Pamela Karimi, PhD


Art Education, Art History, & Media Studies

Department Profile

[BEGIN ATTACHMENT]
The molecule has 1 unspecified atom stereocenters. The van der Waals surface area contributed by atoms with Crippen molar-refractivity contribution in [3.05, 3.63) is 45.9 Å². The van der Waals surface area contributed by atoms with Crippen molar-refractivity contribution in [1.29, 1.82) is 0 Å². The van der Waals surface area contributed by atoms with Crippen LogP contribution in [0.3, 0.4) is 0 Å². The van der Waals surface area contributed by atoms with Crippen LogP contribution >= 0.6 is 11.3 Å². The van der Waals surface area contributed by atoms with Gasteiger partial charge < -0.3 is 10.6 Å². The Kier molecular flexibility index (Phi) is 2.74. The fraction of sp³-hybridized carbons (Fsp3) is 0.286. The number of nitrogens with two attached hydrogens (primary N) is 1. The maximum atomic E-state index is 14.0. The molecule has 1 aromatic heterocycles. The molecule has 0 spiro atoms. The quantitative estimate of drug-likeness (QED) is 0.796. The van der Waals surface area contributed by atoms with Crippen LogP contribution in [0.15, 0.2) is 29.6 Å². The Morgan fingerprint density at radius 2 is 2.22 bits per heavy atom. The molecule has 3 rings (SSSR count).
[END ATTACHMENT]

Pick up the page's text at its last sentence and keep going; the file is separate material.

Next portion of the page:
Pamela Karimi is an architect and a historian of art and architecture. She earned her PhD from the History, Theory & Criticism of Art and Architecture Program at MIT in 2009. Her primary field of specialization is art, architecture, and visual culture of the modern Middle East. Her second area of research is design and sustainability in North America. Before joining the Art History faculty at UMass Dartmouth, Dr. Karimi taught at Brandeis University, NYU, Wellesley College, and Lawrenceville School. She is the author of Domesticity and Consumer Culture in Iran: Interior Revolutions of the Modern Era (Routledge, 2013) and co-editor of Images of the Child and Childhood in Modern Muslim Contexts (Duke, 2012), Reinventing the American Post-Industrial City (Sage, 2015) & The Destruction of Cultural Heritage in the Middle East: From Napoleon to ISIS (Aggregate Architectural Collaborative, 2016). Karimi’s most recent book, titled Alternative Iran: Contemporary Art & Critical Spatial Practice, was published by Stanford University Press in 2022. The book was the recipient of the 2021 Millard Meiss Publication Fund from the College Art Association and the 2022 publication grant from the Graham Foundation for Advanced Studies in the Fine Arts. Her forthcoming book, Women, Art, Freedom: Artists and Street Politics in Iran will be published by Leuven University Press in September 2024. Her essays and reviews about the modern and contemporary art of the Middle East have appeared in Journal of the Society of Architectural Historians, the Science Journal, Hyperallergic, Harvard Design Magazine, ArtMargins, Jadaliyya, Art Journal, Ibraaz, Bidoun, Honar-e Farda, Mohit. Art and the Arab Studies Journal, among others. Karimi has lectured widely and most recently she contributed to Artefacts of the Future at ICA/Boston, TU Delft’s Global Petroleumscape project, Oslo Architecture Triennial and Chicago Architecture Biennial. Her major curatorial projects include Urban Renewal and Creative Economy in Massachusetts Gateway Cities and Beyond at the New Bedford Art Museum, Stateless: Artists Respond to the Refugee Crisis in the University Art Gallery at UMass Dartmouth, Black Spaces Matter: Exploring the Aesthetics and Architectonics of an Abolitionist Neighborhood at the Boston Architectural College’s McCormick Gallery, Contemporary Iranian Art & the Historical Imagination at the CVPA Campus Gallery, and and Echoes of a Rebellion at Dedee Shattuck Gallery. Karimi innovatively intertwines curatorial and interactive art projects into her teaching, fostering active student participation while providing insights into significant moments in the history of art and architecture. She has held fellowships from the National Endowment for the Arts, Sharmin and Bijan Mossavar-Rahmani Center for Iran and Persian Gulf Studies at Princeton University, Käte Hamburger Kolleg für Apokalyptische und Postapokalyptische Studien at the University of Heidelberg, the Iran Heritage Foundation at the School of Oriental and African Studies in London, American Council of Learned Societies, the Social Science Research Council, the American Association of University Women, and the Society of Architectural Historians. Karimi has been the co-recipient of the University of Massachusetts Creative Economy Fund twice in 2012 and 2016. In 2014 she earned the University of Massachusetts Dartmouth Green Award. In 2018 she received the Manning Prize for Excellence in Teaching. More recently Karimi was the co-recipient of a major grant from the Connecting Art Histories Initiative at the Getty Foundation, which will undertake extensive research on courses, programs, and alternative educational platforms in the fields of art history, architectural studies, and archaeology throughout the Middle East and North Africa. Co-founder of Aggregate Architectural History Collaborative and a former member of the editorial team of the International Journal of Islamic Architecture, Karimi currently serves on the editorial and scholarly boards of Thresholds Journal (MIT Press) and the Association of Modern and Contemporary Art of the Arab World, Iran, and Turkey, respectively. Karimi is the Director of the Office of Undergraduate Research and the Community Engagement Initiatives at UMass Dartmouth.